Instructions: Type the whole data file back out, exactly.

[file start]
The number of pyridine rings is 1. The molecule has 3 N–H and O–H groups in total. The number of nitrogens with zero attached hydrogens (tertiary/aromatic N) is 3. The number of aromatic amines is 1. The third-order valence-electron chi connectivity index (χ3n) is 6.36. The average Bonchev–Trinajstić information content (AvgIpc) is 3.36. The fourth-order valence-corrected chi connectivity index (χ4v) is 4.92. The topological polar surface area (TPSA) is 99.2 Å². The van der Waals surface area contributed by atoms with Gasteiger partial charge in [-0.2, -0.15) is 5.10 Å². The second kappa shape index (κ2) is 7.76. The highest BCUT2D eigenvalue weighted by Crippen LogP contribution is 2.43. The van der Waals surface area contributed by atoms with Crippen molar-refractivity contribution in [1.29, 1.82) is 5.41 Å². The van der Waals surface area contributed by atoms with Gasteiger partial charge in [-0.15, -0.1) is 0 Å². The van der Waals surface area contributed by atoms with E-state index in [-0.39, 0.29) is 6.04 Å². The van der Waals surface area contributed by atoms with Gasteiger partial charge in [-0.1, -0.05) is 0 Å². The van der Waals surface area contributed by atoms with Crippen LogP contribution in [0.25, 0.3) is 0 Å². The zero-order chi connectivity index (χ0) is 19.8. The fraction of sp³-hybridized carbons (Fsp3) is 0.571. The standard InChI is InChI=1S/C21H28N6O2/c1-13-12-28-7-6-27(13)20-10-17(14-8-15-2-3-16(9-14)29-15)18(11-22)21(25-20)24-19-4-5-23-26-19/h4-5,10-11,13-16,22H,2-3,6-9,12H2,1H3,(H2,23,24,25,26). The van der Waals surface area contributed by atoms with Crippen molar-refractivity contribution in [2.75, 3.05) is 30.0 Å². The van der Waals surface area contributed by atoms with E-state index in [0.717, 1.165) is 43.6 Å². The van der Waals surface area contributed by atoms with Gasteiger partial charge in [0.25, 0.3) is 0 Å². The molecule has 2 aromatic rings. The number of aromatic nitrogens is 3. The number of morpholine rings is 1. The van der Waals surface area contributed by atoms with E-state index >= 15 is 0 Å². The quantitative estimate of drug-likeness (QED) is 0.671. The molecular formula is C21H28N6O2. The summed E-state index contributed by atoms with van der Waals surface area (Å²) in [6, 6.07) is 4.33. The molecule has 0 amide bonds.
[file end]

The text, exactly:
The number of pyridine rings is 1. The molecule has 3 N–H and O–H groups in total. The number of nitrogens with zero attached hydrogens (tertiary/aromatic N) is 3. The number of aromatic amines is 1. The third-order valence-electron chi connectivity index (χ3n) is 6.36. The average Bonchev–Trinajstić information content (AvgIpc) is 3.36. The fourth-order valence-corrected chi connectivity index (χ4v) is 4.92. The topological polar surface area (TPSA) is 99.2 Å². The van der Waals surface area contributed by atoms with Gasteiger partial charge in [-0.2, -0.15) is 5.10 Å². The second kappa shape index (κ2) is 7.76. The highest BCUT2D eigenvalue weighted by Crippen LogP contribution is 2.43. The van der Waals surface area contributed by atoms with Crippen molar-refractivity contribution in [1.29, 1.82) is 5.41 Å². The van der Waals surface area contributed by atoms with Gasteiger partial charge in [-0.15, -0.1) is 0 Å². The van der Waals surface area contributed by atoms with E-state index in [-0.39, 0.29) is 6.04 Å². The van der Waals surface area contributed by atoms with Gasteiger partial charge in [-0.1, -0.05) is 0 Å². The van der Waals surface area contributed by atoms with Crippen LogP contribution in [0.25, 0.3) is 0 Å². The zero-order chi connectivity index (χ0) is 19.8. The fraction of sp³-hybridized carbons (Fsp3) is 0.571. The standard InChI is InChI=1S/C21H28N6O2/c1-13-12-28-7-6-27(13)20-10-17(14-8-15-2-3-16(9-14)29-15)18(11-22)21(25-20)24-19-4-5-23-26-19/h4-5,10-11,13-16,22H,2-3,6-9,12H2,1H3,(H2,23,24,25,26). The van der Waals surface area contributed by atoms with Crippen molar-refractivity contribution in [2.75, 3.05) is 30.0 Å². The van der Waals surface area contributed by atoms with E-state index in [0.717, 1.165) is 43.6 Å². The van der Waals surface area contributed by atoms with Gasteiger partial charge in [0.25, 0.3) is 0 Å². The molecule has 2 aromatic rings. The number of aromatic nitrogens is 3. The number of morpholine rings is 1. The van der Waals surface area contributed by atoms with E-state index >= 15 is 0 Å². The quantitative estimate of drug-likeness (QED) is 0.671. The molecular formula is C21H28N6O2. The summed E-state index contributed by atoms with van der Waals surface area (Å²) in [6, 6.07) is 4.33. The molecule has 0 amide bonds.